Okay, class! Today we’re learning how to cast “Summon Dissociative Part”, a tool that can help you improve inner communication and provide a sense of safety. When you feel like you can reach your parts more easily/reliably, your confidence in life can go way up.
It starts with playlists.
Pick your music app of choice: I use like Spotify but anything works. Set up a new playlist for each of your parts, using their names. Move these playlists to the top and make sure they’re nice and visible.
Next, add a few starting songs. You can all add suggestions to each others lists or focus on your own. This part might take a few days as everybody joins in, but you can honestly start with just yourself. If you prove this works, it’ll get everybody else on-board a lot more quickly.
Make sure you pick the right songs.
You want songs that generate strong emotions for individual parts. If possible we want positive or upbeat songs, although I know that’s not always an option. Shoot for the strongest emotions you feel. Here are some of ours:
- ‘Don’t Stop Believing’, by Journey. AMAZING memories (we saw them live), upbeat, and a positive message.
- ‘Dangerous Woman’ by Ariana Grande, ‘Slow Dance’ by Kelly Clarkson and ‘Skin’ by Rihanna. For, uh… something a little more physically stimulating.
- ‘Part of your World’ from The Little Mermaid and ‘Let it Go’ from Frozen. My little folk love Disney 🙂
- ‘Wrong’ by Depeche Mode, suggested by a friend and darker than a black dragon’s snoot.
Get the idea?
Prune out the triggering songs.
This might feel slightly lame, but apply maximum compassion please. You’re creating a Bat Signal, do you really want it to be something your parts are scared of?
(While we’re on the subject, take triggering songs off your regular playlists, period. Do you want to be the noisy neighbor blaring garbage at irritating times? There’s no head-cops your dissociative parts can call, so do you want to be that kind of asshole? Intentionally triggering your parts increases dissociation, and is absolutely not helping you heal. Discuss it with your therapist. -Dee)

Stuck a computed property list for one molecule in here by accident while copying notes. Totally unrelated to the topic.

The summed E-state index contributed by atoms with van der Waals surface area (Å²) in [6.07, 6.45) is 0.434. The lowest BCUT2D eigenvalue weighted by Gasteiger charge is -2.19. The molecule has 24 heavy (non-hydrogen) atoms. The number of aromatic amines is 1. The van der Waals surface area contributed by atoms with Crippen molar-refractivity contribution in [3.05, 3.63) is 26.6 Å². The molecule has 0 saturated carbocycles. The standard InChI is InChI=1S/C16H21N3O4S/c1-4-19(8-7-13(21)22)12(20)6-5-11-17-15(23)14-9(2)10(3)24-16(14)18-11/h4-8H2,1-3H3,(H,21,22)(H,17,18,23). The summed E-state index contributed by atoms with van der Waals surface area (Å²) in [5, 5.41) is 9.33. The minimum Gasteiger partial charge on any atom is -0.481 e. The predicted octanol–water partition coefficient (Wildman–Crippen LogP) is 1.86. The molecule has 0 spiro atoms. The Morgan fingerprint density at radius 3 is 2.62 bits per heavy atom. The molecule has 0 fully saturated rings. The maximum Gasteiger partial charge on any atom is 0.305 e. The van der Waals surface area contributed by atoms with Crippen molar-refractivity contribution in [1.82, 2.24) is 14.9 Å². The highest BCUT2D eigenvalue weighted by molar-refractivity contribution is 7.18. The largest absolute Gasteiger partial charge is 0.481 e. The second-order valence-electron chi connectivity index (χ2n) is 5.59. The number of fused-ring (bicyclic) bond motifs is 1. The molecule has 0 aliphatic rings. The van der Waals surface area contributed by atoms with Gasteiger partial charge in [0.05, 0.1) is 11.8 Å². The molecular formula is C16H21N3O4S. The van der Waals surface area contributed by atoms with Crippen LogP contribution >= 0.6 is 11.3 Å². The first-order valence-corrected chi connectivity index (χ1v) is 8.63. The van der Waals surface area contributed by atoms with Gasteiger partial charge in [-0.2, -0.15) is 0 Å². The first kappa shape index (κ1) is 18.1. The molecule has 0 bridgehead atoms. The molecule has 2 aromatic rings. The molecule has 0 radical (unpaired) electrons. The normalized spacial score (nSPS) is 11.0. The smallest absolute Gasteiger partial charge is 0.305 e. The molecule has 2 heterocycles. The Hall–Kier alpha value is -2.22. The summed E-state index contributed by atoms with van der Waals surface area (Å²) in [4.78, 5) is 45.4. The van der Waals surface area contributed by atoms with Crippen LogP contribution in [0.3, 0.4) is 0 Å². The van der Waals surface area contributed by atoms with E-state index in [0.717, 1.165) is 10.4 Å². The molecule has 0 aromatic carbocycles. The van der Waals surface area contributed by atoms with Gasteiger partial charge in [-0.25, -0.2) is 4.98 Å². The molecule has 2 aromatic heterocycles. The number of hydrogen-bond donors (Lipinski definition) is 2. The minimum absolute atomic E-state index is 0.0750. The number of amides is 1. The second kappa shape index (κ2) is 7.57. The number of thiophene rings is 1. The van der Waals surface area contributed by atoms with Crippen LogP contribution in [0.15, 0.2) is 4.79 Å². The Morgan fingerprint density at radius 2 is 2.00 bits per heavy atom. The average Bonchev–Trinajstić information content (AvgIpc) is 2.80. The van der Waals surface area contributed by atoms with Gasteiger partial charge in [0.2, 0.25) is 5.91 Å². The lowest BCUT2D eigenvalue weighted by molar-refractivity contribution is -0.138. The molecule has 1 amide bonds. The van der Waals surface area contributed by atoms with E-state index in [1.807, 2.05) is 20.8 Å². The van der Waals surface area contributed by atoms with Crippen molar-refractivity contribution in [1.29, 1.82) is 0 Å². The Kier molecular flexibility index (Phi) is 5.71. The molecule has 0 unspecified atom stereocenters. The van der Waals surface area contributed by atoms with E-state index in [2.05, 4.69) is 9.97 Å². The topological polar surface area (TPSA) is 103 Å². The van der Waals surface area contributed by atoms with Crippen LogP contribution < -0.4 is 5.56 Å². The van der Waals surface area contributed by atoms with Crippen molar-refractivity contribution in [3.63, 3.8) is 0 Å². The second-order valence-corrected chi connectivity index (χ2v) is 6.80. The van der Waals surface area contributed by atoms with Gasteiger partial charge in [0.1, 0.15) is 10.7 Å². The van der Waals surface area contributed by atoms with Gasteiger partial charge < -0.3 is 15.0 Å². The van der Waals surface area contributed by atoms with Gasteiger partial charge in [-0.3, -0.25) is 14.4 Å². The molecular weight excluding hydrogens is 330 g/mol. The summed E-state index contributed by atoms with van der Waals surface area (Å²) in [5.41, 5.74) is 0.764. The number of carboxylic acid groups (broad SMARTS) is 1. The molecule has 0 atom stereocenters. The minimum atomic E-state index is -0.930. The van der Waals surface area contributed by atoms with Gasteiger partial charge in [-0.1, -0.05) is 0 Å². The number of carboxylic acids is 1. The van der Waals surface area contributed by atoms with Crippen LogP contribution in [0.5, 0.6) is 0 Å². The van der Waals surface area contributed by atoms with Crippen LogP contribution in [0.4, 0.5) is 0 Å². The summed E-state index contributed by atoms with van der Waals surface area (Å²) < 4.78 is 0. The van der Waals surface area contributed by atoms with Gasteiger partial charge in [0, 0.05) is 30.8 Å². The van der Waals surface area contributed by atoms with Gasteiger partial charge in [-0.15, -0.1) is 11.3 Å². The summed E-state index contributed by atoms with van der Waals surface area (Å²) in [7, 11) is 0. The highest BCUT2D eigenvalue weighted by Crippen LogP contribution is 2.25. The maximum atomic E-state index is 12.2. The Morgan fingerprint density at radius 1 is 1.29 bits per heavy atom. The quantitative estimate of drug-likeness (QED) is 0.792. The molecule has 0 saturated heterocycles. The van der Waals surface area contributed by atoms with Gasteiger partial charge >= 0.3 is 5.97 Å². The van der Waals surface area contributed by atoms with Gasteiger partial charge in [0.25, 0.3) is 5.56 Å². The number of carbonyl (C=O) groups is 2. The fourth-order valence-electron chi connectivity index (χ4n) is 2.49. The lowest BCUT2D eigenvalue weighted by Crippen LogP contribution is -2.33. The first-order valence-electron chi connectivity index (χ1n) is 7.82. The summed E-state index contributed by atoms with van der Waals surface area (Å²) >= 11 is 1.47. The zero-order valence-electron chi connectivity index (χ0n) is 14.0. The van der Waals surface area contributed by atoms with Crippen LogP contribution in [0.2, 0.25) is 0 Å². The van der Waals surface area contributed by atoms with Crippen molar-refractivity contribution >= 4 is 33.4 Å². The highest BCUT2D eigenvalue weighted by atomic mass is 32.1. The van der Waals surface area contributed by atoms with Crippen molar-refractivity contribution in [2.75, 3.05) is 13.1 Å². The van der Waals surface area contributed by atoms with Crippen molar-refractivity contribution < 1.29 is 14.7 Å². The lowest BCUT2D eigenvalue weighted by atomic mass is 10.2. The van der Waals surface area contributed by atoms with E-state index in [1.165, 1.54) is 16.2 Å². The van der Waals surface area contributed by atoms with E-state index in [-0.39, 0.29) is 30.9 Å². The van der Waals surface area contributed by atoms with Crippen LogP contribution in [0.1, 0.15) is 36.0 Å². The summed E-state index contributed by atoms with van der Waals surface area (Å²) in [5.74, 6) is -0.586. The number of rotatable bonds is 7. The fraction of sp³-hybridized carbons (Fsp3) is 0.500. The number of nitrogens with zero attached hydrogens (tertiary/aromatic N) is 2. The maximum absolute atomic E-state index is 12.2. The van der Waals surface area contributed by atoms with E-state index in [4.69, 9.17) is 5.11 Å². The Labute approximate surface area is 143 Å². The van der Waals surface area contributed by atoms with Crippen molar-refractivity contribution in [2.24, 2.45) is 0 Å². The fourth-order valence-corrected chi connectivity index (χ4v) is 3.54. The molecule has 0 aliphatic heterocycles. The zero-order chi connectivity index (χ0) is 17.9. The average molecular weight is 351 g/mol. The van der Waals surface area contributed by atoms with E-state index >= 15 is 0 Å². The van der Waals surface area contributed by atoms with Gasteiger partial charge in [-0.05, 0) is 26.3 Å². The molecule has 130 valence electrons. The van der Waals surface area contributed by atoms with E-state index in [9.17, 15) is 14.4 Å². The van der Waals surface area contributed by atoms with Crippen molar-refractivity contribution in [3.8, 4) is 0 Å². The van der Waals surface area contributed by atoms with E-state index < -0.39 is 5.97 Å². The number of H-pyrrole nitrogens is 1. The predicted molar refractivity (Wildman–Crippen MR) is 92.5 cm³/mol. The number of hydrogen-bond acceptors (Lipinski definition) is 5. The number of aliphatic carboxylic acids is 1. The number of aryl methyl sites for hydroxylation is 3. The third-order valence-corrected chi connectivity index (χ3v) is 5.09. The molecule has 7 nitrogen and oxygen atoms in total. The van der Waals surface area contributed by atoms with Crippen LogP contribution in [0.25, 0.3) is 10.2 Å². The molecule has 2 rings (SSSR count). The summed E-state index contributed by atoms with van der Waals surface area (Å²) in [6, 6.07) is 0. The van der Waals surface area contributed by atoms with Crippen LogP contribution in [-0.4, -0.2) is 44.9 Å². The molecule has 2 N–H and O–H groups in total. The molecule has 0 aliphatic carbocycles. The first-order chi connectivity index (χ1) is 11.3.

Next, you’re going to “lock in” the song you’ve chosen.
- Find somewhere comfy, your phone and headphones.
- Breathe softly and evenly, nothing fancy.
- Perform the butterfly hug, tapping, or any other somatic relaxation technique you’ve found helpful in the past.
- Turn on the song, set it to repeat, and listen. Focus. Be present. You might dissociate or daydream; that’s totally normal. Just bring yourself right back to the music when you notice.
- Try to identify your favorite sections. For example, in Frozen when Isla sings “Here I’ll stand, and here I’ll say!”, I can’t help but yell along. Immerse yourself in the melody, words, instrument, or whatever it is that makes your soul sing. Feel the music.
- Get your body into it. Sing, dance, hum along. Tap your toes to the beat, bob and sway, arm dance; do anything that engages you physically with the music.
- Invite your parts to join. Try to share the emotion with them, imaginary dance with them in your head, do whatever helps you feel across those mental boundaries. Explain why the song hits you in the feels.
- Repeat a few times.
Next time you need that part, when you really need their support, fire up their song. Remember why they love it, sing their favorite part as loud as you can, and get groovy with the bobbing and dancing. Feel the song.
When it works, give yourself an emotional high-five, and then write about it in your journal. Reinforce your success and celebrate your new tool. It doesn’t always work but the more it does, the easier it is to repeat.
And remember that this isn’t about force.
Never try to make a part front. This is an invitation; use your Bat Signal wisely.